AUSTIN, Texas - Are you a “U.S. citizen?" A question that may not make it into the 2020 Census because the Supreme Court didn't buy the Trump administration's explanation for wanting to ask it.
The President's camp may get a chance to explain further…but the Census forms are expected to hit the printing press next week. “We are cautiously optimistic in the SCOTUS ruling today. Very happy that we are basically living to fight another day," said Travis County Judge Sarah Eckhardt.
Eckhardt says it's important to count every single person in the U.S. every 10 years. "So that local, State and Federal agencies can appropriately invest to make sure that we've got the social infrastructure to support all these folks," Eckhardt said.
City and county leaders like Judge Eckhardt have been encouraging people not to be afraid to take part. But if that citizenship question does end up on the Census, Eckhardt says the community as a whole needs to take a hard look at what the ramifications are. "I don't want to be unwittingly complicit in putting our Travis County families in harm's way," Eckhardt said.
"I think most Americans believe it's useful to know how many citizens we have across the country and so that apportionment for Congressional districts is based on citizens and not on non-citizens," said Travis County GOP Chairman Matt Mackowiak.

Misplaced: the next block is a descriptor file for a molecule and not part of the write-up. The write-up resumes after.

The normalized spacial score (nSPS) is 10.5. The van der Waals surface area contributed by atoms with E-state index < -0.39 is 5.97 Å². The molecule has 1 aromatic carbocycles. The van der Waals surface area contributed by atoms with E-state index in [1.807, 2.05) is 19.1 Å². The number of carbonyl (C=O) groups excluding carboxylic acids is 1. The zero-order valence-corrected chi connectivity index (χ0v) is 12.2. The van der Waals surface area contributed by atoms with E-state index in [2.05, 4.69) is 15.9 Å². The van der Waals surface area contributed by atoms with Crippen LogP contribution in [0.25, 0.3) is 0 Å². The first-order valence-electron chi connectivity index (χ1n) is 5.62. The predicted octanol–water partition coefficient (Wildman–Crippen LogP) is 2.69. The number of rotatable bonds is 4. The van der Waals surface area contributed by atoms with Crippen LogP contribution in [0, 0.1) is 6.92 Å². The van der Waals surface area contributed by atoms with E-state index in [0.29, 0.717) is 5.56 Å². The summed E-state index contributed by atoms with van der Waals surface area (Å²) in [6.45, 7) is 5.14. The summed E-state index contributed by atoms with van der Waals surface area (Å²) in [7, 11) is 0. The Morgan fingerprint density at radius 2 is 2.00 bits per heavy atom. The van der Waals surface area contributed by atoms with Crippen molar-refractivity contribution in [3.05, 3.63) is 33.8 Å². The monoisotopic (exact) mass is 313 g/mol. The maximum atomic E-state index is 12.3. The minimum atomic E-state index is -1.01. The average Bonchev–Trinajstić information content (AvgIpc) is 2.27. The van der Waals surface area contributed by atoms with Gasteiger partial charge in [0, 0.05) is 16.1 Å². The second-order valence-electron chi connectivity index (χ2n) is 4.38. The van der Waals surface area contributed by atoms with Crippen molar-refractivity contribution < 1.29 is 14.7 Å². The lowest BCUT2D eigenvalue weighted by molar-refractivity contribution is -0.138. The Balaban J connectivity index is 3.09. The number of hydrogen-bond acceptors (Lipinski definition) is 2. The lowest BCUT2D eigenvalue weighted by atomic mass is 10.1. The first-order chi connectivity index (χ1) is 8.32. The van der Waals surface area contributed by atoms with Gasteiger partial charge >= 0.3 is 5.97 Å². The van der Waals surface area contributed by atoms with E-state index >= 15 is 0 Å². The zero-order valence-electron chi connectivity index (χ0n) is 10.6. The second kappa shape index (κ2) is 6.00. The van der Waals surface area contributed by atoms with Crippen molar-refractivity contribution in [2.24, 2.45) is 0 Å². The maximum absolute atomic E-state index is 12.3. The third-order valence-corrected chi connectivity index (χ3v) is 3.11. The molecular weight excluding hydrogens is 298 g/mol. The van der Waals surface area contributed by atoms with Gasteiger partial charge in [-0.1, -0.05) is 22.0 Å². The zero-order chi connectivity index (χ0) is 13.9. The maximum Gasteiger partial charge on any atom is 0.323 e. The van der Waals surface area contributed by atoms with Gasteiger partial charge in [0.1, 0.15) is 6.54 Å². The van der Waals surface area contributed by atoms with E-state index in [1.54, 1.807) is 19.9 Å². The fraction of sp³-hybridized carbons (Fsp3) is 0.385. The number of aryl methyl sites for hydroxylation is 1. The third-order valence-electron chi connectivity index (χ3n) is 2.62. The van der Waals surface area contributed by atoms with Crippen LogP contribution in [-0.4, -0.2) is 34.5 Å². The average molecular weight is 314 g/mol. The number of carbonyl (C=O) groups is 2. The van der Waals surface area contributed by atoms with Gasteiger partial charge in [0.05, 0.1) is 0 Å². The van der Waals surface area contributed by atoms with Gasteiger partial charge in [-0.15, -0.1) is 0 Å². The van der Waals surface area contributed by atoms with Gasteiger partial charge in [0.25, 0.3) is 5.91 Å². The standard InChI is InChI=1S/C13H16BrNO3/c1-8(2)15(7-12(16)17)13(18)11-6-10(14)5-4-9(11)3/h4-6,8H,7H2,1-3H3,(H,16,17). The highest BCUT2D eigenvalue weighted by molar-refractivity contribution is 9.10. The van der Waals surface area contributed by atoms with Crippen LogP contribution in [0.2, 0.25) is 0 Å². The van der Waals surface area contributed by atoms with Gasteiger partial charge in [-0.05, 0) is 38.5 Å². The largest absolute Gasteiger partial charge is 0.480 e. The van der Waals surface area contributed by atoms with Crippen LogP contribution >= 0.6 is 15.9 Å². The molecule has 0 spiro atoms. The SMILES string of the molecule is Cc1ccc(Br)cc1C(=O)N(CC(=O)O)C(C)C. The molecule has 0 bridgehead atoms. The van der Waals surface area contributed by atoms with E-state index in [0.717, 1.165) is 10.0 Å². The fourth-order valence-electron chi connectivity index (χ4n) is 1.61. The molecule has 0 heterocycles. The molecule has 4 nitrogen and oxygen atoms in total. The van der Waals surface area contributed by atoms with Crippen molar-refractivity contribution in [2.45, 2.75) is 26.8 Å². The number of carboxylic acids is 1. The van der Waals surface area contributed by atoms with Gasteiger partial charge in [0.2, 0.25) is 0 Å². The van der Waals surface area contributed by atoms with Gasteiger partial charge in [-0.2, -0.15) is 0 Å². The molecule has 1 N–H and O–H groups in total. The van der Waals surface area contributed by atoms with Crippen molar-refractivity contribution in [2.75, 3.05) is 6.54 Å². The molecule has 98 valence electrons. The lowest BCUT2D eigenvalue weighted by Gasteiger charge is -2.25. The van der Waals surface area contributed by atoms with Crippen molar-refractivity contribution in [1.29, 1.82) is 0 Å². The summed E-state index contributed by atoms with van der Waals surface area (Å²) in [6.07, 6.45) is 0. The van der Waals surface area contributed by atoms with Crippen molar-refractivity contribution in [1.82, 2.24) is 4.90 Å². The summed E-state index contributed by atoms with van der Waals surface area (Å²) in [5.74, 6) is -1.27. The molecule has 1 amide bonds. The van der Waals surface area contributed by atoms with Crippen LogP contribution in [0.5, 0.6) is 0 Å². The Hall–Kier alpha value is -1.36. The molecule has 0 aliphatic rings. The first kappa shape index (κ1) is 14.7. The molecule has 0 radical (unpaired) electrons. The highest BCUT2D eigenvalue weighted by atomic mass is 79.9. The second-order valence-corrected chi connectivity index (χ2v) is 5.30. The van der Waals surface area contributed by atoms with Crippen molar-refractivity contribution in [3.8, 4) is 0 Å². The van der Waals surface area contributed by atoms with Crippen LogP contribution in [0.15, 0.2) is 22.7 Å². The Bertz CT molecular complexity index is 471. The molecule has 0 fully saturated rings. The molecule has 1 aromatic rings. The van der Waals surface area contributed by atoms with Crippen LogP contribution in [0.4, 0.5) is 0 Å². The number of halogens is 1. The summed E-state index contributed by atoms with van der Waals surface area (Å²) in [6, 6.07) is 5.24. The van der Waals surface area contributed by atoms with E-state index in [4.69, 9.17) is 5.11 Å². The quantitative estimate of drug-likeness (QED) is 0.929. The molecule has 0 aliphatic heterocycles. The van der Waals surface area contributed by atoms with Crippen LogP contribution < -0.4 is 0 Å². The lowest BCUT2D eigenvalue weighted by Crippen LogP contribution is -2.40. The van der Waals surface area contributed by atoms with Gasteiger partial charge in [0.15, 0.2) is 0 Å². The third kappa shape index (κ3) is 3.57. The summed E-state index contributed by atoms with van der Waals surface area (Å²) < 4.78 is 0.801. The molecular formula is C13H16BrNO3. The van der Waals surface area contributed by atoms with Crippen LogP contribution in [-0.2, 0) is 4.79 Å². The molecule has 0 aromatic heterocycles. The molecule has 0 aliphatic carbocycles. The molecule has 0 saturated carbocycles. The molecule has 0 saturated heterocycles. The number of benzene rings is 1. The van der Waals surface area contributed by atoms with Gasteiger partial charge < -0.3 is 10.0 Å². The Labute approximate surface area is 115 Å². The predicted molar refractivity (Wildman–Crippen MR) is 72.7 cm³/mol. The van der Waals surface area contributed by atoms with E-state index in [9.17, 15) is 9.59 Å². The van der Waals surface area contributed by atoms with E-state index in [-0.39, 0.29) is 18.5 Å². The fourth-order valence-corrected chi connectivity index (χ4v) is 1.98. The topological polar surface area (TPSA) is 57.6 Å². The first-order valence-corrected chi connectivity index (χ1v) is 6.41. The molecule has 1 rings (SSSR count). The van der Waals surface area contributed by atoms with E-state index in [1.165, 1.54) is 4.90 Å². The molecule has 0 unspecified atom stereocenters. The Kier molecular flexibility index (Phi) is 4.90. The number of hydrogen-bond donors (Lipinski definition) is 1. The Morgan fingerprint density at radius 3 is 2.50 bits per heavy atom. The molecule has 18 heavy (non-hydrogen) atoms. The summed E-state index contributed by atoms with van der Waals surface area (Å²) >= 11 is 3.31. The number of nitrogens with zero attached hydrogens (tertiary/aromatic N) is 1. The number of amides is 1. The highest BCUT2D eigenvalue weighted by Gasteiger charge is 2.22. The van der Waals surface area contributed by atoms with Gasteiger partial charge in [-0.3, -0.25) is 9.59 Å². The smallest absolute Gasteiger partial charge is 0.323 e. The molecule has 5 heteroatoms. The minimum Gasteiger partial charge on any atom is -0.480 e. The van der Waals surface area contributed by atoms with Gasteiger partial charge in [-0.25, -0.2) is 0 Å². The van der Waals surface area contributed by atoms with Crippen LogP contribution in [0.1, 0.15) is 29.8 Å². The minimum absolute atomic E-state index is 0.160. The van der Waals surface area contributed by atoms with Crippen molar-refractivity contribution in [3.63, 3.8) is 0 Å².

Mackowiak says the Supreme Court's decision is disappointing.
"I do think that one of the legitimate arguments made against it was the credible fear that some people would have in answering the question. So I've said before I thought it was really important for the government to make clear that the Census was not going to be used for law enforcement purposes. I think most people understand that but some people may not understand that," he said.
Mackowiak says you could argue there's politics on both sides.
"I believe there's been some fearmongering on the other side, trying to make it sound like this was racist, was going to lead to people going to jail. It certainly wasn't. The Census is not whether you're breaking the law or not, it's about finding out demographic information so we can understand how many people live in certain areas," Mackowiak said.
"Also when you consider the Supreme Court ruling with regard to gerrymandering, redistricting, that really suppresses our vote count which makes it all the more important that our Census count is accurate," Eckhardt said.